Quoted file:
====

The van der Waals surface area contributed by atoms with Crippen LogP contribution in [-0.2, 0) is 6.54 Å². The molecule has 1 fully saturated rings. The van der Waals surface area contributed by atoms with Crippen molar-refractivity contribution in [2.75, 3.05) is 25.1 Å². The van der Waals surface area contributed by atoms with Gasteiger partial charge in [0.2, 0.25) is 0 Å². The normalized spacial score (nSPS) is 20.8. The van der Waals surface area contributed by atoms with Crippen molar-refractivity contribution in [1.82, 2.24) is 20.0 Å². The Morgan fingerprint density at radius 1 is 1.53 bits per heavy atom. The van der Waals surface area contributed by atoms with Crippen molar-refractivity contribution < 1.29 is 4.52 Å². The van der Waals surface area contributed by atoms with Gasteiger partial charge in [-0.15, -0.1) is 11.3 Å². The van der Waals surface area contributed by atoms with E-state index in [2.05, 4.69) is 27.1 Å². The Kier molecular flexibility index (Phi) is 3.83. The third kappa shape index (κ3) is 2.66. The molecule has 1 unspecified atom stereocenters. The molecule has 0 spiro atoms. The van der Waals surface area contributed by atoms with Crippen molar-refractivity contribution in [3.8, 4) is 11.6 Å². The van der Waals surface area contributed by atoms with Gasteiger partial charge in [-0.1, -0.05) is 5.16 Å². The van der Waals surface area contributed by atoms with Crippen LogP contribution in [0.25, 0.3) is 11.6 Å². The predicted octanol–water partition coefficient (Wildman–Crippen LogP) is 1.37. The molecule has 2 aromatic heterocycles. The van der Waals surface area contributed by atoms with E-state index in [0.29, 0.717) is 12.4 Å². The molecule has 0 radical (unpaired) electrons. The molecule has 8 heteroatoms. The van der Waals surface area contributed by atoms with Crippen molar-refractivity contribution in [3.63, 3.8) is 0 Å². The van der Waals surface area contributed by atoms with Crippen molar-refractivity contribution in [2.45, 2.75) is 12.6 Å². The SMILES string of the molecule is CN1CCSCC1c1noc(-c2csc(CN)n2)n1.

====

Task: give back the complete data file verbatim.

The van der Waals surface area contributed by atoms with Crippen LogP contribution in [-0.2, 0) is 6.54 Å². The molecule has 1 fully saturated rings. The van der Waals surface area contributed by atoms with Crippen molar-refractivity contribution in [2.75, 3.05) is 25.1 Å². The van der Waals surface area contributed by atoms with Gasteiger partial charge in [0.2, 0.25) is 0 Å². The normalized spacial score (nSPS) is 20.8. The van der Waals surface area contributed by atoms with Crippen molar-refractivity contribution in [1.82, 2.24) is 20.0 Å². The Morgan fingerprint density at radius 1 is 1.53 bits per heavy atom. The van der Waals surface area contributed by atoms with Crippen molar-refractivity contribution < 1.29 is 4.52 Å². The van der Waals surface area contributed by atoms with Gasteiger partial charge in [-0.15, -0.1) is 11.3 Å². The van der Waals surface area contributed by atoms with E-state index in [2.05, 4.69) is 27.1 Å². The Kier molecular flexibility index (Phi) is 3.83. The third kappa shape index (κ3) is 2.66. The molecule has 1 unspecified atom stereocenters. The molecule has 0 spiro atoms. The van der Waals surface area contributed by atoms with Crippen molar-refractivity contribution in [3.8, 4) is 11.6 Å². The van der Waals surface area contributed by atoms with Gasteiger partial charge in [-0.1, -0.05) is 5.16 Å². The van der Waals surface area contributed by atoms with Crippen LogP contribution in [0.25, 0.3) is 11.6 Å². The predicted octanol–water partition coefficient (Wildman–Crippen LogP) is 1.37. The molecule has 2 aromatic heterocycles. The van der Waals surface area contributed by atoms with E-state index in [0.29, 0.717) is 12.4 Å². The molecule has 0 radical (unpaired) electrons. The molecule has 8 heteroatoms. The van der Waals surface area contributed by atoms with Crippen molar-refractivity contribution in [3.63, 3.8) is 0 Å². The van der Waals surface area contributed by atoms with Crippen molar-refractivity contribution in [2.45, 2.75) is 12.6 Å². The SMILES string of the molecule is CN1CCSCC1c1noc(-c2csc(CN)n2)n1.